In November 1996, residents of Oregon approved a $0.30 increase in the cigarette tax (to $0.68 per pack). The measure stipulated that 10% of the additional tax revenue be allocated to the Oregon Health Division to develop and implement a tobacco-use prevention program. In 1997, the health division created the Oregon Tobacco Prevention and Education Program (TPEP), a comprehensive, community-based program modeled on the successful tobacco-use prevention programs in California and Massachusetts.
To assess both the effects of the tax increase and the TPEP in Oregon, the Oregon Health Division evaluated data on the number of packs of cigarettes taxed before (1993-1996) and after (1997-1998) the ballot initiative and implementation of the program. The results were also compared with national data. This article summarizes the results of that analysis, which indicate that consumption of cigarettes in Oregon declined substantially after implementation of the excise tax and TPEP and even exceeded the national rate of decline.
Source of Data
The Oregon Health Division obtained data on the sale of cigarette tax stamps from the Oregon Department of Revenue for 1993 through 1998. The agency also obtained data on the proportion of revenue received at the old and new rates after the tax change (February 1997) to calculate the number of packs sold each month. Per capita cigarette consumption was calculated by dividing the number of packs sold by the total population of Oregon each year.
National comparison estimates were generated using data from the Tobacco Institute on state tax receipts for wholesale cigarette deliveries. Reliable figures were available through December 1997. Data from Oregon and the other three states (Arizona, California, and Massachusetts) with tobacco-use prevention programs funded through state initiatives were excluded from the comparison estimates. National per capita consumption was calculated by dividing the total number of packs sold by the total population in the remaining 46 states and the District of Columbia. Calculations for Oregon for 1996 to 1998 represent the 1 year before and the 2 years after the tax increase.
From 1993 to 1996, taxable per capita consumption of cigarettes increased 2.2% in Oregon and decreased 0.6% in the 46 remaining states and the District of Columbia. From 1996 to 1998, taxable per capita cigarette consumption declined 11.3% in Oregon (from 92 packs to 82 packs; Figure 1). Despite a 2.7% increase in the states population, 25 million fewer cigarette packs were sold in 1998 than in 1996. In the United States, during 1996 to 1997, per capita consumption declined 1.0% (from 93 to 92 packs).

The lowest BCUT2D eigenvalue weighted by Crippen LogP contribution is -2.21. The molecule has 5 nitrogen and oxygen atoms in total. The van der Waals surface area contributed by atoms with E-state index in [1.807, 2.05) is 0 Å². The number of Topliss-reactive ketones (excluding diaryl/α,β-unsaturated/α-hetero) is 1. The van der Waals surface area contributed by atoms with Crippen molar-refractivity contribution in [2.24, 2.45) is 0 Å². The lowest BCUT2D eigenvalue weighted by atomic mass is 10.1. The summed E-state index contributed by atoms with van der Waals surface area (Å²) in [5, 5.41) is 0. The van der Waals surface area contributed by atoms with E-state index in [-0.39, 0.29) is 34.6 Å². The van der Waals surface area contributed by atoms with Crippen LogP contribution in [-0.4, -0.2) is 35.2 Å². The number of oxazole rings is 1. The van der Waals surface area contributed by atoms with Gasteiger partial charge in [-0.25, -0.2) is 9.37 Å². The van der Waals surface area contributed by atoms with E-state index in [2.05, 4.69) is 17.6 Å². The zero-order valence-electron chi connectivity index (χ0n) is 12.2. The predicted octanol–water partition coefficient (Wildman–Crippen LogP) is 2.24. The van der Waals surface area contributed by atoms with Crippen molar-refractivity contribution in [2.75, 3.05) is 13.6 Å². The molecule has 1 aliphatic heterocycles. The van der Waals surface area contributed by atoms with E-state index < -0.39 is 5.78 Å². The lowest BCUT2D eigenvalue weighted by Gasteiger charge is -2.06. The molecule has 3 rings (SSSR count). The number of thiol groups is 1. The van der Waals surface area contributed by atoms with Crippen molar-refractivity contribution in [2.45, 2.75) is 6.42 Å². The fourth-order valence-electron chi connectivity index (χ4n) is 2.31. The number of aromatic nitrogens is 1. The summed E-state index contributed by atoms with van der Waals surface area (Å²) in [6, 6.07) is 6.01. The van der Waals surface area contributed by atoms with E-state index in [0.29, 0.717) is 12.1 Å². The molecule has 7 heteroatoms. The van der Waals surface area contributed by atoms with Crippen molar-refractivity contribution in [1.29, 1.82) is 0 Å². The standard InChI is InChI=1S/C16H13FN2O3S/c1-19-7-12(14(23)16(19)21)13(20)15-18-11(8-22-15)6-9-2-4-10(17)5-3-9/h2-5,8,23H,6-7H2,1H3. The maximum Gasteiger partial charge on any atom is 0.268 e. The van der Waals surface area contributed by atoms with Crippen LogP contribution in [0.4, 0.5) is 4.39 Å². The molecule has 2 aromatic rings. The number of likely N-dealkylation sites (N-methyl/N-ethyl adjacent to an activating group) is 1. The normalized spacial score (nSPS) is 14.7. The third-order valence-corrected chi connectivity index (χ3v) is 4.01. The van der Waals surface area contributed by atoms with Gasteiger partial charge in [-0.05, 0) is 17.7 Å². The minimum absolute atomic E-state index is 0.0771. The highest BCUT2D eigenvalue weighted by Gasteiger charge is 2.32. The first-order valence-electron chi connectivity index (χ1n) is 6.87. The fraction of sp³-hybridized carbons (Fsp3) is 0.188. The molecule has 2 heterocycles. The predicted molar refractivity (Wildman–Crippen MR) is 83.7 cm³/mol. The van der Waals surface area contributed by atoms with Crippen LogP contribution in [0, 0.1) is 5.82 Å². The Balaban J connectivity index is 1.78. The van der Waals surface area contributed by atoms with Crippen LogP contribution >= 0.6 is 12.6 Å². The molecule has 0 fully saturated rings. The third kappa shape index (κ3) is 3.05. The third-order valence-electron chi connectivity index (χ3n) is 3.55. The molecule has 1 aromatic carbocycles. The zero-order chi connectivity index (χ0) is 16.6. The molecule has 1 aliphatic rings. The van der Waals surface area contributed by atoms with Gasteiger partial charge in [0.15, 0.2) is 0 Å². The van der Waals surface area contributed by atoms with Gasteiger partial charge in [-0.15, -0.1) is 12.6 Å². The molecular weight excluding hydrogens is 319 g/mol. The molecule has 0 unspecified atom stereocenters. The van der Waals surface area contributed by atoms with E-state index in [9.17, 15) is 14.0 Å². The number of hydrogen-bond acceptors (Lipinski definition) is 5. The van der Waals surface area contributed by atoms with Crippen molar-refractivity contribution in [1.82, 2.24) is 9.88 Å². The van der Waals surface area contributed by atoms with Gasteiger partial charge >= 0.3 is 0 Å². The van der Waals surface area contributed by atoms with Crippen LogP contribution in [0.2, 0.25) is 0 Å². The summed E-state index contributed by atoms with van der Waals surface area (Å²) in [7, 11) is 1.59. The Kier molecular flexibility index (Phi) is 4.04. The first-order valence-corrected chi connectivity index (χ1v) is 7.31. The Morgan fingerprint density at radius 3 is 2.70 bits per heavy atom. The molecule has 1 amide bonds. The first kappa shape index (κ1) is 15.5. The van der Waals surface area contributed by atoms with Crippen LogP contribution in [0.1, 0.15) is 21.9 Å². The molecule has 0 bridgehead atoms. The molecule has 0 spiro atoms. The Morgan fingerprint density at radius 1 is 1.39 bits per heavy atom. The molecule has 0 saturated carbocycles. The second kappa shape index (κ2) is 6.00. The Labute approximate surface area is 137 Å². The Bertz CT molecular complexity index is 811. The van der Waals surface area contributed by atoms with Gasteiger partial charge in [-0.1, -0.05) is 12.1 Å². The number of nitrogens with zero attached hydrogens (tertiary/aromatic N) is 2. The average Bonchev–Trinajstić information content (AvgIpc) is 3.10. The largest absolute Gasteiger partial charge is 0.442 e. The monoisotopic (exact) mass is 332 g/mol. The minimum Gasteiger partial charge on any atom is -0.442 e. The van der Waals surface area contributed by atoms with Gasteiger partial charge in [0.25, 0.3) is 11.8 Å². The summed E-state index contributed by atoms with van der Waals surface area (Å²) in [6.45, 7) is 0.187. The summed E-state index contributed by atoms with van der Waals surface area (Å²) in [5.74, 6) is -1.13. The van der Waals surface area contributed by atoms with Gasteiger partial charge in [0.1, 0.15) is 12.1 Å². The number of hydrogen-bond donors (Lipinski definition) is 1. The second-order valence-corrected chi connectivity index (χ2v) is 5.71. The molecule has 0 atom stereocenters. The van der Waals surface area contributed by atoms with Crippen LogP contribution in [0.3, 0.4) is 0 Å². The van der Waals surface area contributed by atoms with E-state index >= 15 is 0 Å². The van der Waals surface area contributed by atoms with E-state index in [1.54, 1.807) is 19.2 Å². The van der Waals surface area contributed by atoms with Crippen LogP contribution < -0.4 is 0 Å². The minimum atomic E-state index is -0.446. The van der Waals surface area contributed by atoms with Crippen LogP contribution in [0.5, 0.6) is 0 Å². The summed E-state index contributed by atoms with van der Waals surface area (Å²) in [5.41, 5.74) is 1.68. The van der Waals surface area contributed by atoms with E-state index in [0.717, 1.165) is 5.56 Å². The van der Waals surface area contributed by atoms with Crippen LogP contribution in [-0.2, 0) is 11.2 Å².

Editorial Note From the CDC
Two years after the implementation of a ballot measure to increase the excise tax on tobacco and initiate TPEP, per capita consumption declined 11.3% in Oregon, or the equivalent of 200 cigarettes (10 packs) per capita. Elements of the program include community-based tobacco-use prevention coalitions in every county; a statewide public awareness and education campaign; comprehensive school-based programs; tribal tobacco-use prevention programs; multicultural outreach and education; a quitters help line providing smoking cessation support; and projects evaluating new approaches to prevent or reduce tobacco use. The Tobacco Prevention and Education Program has an annual budget of $8.5 million, 93% of which is awarded in grants or contracts to external partners (eg, county health departments, community-based agencies, tribal governments, and private-sector partners implementing the public awareness campaign).
Decreased consumption is probably a result of both the tobacco-use prevention program and the increase in the price of cigarettes. Price elasticity of demand, defined as the percentage change in demand for cigarettes resulting from a 1% change in price, is an estimated -0.4%. A 15.8% increase in the price of cigarettes (the amount of the price increase in Oregon, calculated in 1996 dollars) should result in a 6.3% decrease in cigarette consumption. The findings in this report are consistent with reports from other states with tobacco-use prevention programs and indicate that excise taxes in conjunction with prevention programs reduce cigarette consumption more than excise taxes alone.
Other Factors Potentially Responsible for Downward Trend
Other factors that could account for the decrease in cigarette consumption in Oregon probably did not contribute to the decline. Smuggling or cross-border sales probably are insignificant because a large proportion of Oregons population resides in Portland, near Washington, where cigarette prices are higher. Increased sales on Indian reservations in the state probably would not contribute to the decline because cigarettes sold on reservations are taxed, and tribes are reimbursed only for tobacco taxes paid by tribal members. Another possibility is that the observed downward trend for Oregon may reflect national declines. Although reliable national data are not available for 1998, it is unlikely that the decrease in Oregon reflects secular trends.
During 1990-1997, the annual rate of decline in cigarette consumption for all 50 states averaged only 1.4%.
Oregons decrease in cigarette consumption also appears to be resulting in decreases in cigarette smoking prevalence. Preliminary data from the Behavioral Risk Factor Surveillance System for 1996-1998 indicate that the prevalence of smoking among adults in Oregon declined 6.4%, representing 35,000 fewer smokers. The decline in cigarette consumption in Oregon, California, and Massachusetts indicates that an adequately funded, comprehensive tobacco-control program can quickly and substantially reduce tobacco use.